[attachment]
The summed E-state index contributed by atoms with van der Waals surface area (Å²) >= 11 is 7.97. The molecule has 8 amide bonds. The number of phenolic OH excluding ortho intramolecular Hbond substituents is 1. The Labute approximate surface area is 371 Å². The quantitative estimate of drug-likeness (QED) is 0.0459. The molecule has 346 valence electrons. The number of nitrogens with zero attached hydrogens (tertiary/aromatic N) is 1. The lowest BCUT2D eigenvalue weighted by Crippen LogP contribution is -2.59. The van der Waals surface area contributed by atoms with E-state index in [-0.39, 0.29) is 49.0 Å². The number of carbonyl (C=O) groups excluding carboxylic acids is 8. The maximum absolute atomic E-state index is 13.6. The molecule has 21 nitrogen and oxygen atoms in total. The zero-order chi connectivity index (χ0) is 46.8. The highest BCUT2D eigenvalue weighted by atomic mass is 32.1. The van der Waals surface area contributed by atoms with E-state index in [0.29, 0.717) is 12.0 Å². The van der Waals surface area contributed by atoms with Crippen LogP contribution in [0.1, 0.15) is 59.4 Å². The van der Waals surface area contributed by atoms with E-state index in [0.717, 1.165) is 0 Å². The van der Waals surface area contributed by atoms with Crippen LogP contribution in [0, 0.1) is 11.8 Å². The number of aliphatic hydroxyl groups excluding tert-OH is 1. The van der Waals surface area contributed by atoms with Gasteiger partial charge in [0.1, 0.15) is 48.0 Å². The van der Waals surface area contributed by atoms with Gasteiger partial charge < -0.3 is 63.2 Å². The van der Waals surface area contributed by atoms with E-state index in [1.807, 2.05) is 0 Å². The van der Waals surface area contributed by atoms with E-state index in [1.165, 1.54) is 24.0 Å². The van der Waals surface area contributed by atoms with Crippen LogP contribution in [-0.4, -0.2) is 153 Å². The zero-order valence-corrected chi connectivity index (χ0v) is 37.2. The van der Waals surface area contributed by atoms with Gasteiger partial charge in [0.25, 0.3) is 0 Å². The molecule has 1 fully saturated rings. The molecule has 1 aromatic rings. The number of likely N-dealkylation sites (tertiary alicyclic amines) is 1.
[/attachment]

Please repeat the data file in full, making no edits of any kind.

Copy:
The summed E-state index contributed by atoms with van der Waals surface area (Å²) >= 11 is 7.97. The molecule has 8 amide bonds. The number of phenolic OH excluding ortho intramolecular Hbond substituents is 1. The Labute approximate surface area is 371 Å². The quantitative estimate of drug-likeness (QED) is 0.0459. The molecule has 346 valence electrons. The number of nitrogens with zero attached hydrogens (tertiary/aromatic N) is 1. The lowest BCUT2D eigenvalue weighted by Crippen LogP contribution is -2.59. The van der Waals surface area contributed by atoms with E-state index in [-0.39, 0.29) is 49.0 Å². The number of carbonyl (C=O) groups excluding carboxylic acids is 8. The maximum absolute atomic E-state index is 13.6. The molecule has 21 nitrogen and oxygen atoms in total. The zero-order chi connectivity index (χ0) is 46.8. The highest BCUT2D eigenvalue weighted by atomic mass is 32.1. The van der Waals surface area contributed by atoms with E-state index in [0.29, 0.717) is 12.0 Å². The van der Waals surface area contributed by atoms with Crippen LogP contribution in [0.1, 0.15) is 59.4 Å². The van der Waals surface area contributed by atoms with E-state index in [0.717, 1.165) is 0 Å². The van der Waals surface area contributed by atoms with Crippen LogP contribution in [0, 0.1) is 11.8 Å². The number of aliphatic hydroxyl groups excluding tert-OH is 1. The van der Waals surface area contributed by atoms with Gasteiger partial charge in [0.1, 0.15) is 48.0 Å². The van der Waals surface area contributed by atoms with Gasteiger partial charge < -0.3 is 63.2 Å². The van der Waals surface area contributed by atoms with E-state index in [1.807, 2.05) is 0 Å². The van der Waals surface area contributed by atoms with E-state index in [1.165, 1.54) is 24.0 Å². The van der Waals surface area contributed by atoms with Crippen LogP contribution in [-0.4, -0.2) is 153 Å². The zero-order valence-corrected chi connectivity index (χ0v) is 37.2. The van der Waals surface area contributed by atoms with Gasteiger partial charge in [0.25, 0.3) is 0 Å². The molecule has 1 fully saturated rings. The molecule has 1 aromatic rings. The number of likely N-dealkylation sites (tertiary alicyclic amines) is 1.